The Polski Trilogy

A historical fiction novel explores unusual activity at a Polish hotel during the Holocaust.

May 4, 2018 00:18
SS SOLDIERS patrol Nowolipie Street in the Warsaw Ghetto during the 1943 uprising

SS SOLDIERS patrol Nowolipie Street in the Warsaw Ghetto during the 1943 uprising. (photo credit: Wikimedia Commons)


Dear Reader,
As you can imagine, more people are reading The Jerusalem Post than ever before. Nevertheless, traditional business models are no longer sustainable and high-quality publications, like ours, are being forced to look for new ways to keep going. Unlike many other news organizations, we have not put up a paywall. We want to keep our journalism open and accessible and be able to keep providing you with news and analysis from the frontlines of Israel, the Middle East and the Jewish World.

As one of our loyal readers, we ask you to be our partner.

For $5 a month you will receive access to the following:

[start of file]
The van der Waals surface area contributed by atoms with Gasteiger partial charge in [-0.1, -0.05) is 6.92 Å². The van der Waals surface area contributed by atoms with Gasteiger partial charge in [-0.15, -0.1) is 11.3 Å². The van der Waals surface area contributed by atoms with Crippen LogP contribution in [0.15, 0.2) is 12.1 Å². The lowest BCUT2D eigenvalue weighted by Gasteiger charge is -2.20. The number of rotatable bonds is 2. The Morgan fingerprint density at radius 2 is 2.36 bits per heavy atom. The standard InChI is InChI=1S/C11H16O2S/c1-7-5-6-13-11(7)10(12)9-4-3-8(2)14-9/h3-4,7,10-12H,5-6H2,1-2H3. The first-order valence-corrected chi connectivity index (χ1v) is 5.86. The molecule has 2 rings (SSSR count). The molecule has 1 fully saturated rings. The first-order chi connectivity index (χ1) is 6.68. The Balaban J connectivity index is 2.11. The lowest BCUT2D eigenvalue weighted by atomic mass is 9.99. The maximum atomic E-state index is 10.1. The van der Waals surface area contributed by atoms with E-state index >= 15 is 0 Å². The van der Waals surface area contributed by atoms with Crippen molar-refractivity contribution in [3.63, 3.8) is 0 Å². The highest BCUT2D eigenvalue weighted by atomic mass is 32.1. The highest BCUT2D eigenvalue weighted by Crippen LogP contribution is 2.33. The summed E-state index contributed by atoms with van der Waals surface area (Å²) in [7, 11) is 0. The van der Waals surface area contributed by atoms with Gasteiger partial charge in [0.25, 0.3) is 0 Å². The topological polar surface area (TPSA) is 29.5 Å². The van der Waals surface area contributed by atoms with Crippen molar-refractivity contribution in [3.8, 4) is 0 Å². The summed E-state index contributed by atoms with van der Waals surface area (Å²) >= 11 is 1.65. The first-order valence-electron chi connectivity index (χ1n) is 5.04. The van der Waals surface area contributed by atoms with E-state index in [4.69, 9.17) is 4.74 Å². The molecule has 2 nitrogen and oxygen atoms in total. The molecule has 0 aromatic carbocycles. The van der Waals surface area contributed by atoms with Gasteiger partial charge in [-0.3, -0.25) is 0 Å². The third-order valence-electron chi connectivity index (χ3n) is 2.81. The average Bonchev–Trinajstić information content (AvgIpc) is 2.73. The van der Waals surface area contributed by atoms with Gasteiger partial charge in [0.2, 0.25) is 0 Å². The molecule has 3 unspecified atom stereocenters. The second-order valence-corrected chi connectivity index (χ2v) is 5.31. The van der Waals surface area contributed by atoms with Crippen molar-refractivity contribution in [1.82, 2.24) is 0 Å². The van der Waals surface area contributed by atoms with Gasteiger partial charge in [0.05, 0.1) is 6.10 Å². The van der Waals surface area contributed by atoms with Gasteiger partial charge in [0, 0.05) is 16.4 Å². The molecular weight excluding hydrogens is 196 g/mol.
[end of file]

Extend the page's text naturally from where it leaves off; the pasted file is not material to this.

• A user experience almost completely free of ads
  • Access to our Premium Section
  • Content from the award-winning Jerusalem Report and our monthly magazine to learn Hebrew - Ivrit
  • A brand new ePaper featuring the daily newspaper as it appears in print in Israel

Help us grow and continue telling Israel’s story to the world.

Thank you,

Ronit Hasin-Hochman, CEO, Jerusalem Post Group
Yaakov Katz, Editor-in-Chief


HOW WILL today’s actions affect the lives of our grandchildren? How can a seemingly insignificant moment change the fate of multiple families? Is it possible to successfully take on a new identity? These are all issues addressed in “The Polski Trilogy,” a work of historical fiction by Leon Gildin, inspired by the true story of a hotel in Warsaw, Poland, used by the Gestapo in 1943 to house Jews bearing citizenship papers of neutral countries.

Most of these papers were forged documents prepared by the neutral countries’ consulates in Europe, without the knowledge of their home governments, according to the Yad Vashem Holocaust museum’s Shoah Resource Center. The plan was to exchange the Jews for German citizens imprisoned by the Allies. Many Jews risked their lives by coming out of hiding to obtain these documents.


Join Jerusalem Post Premium Plus now for just $5 and upgrade your experience with an ads-free website and exclusive content. Click here>>

Related Content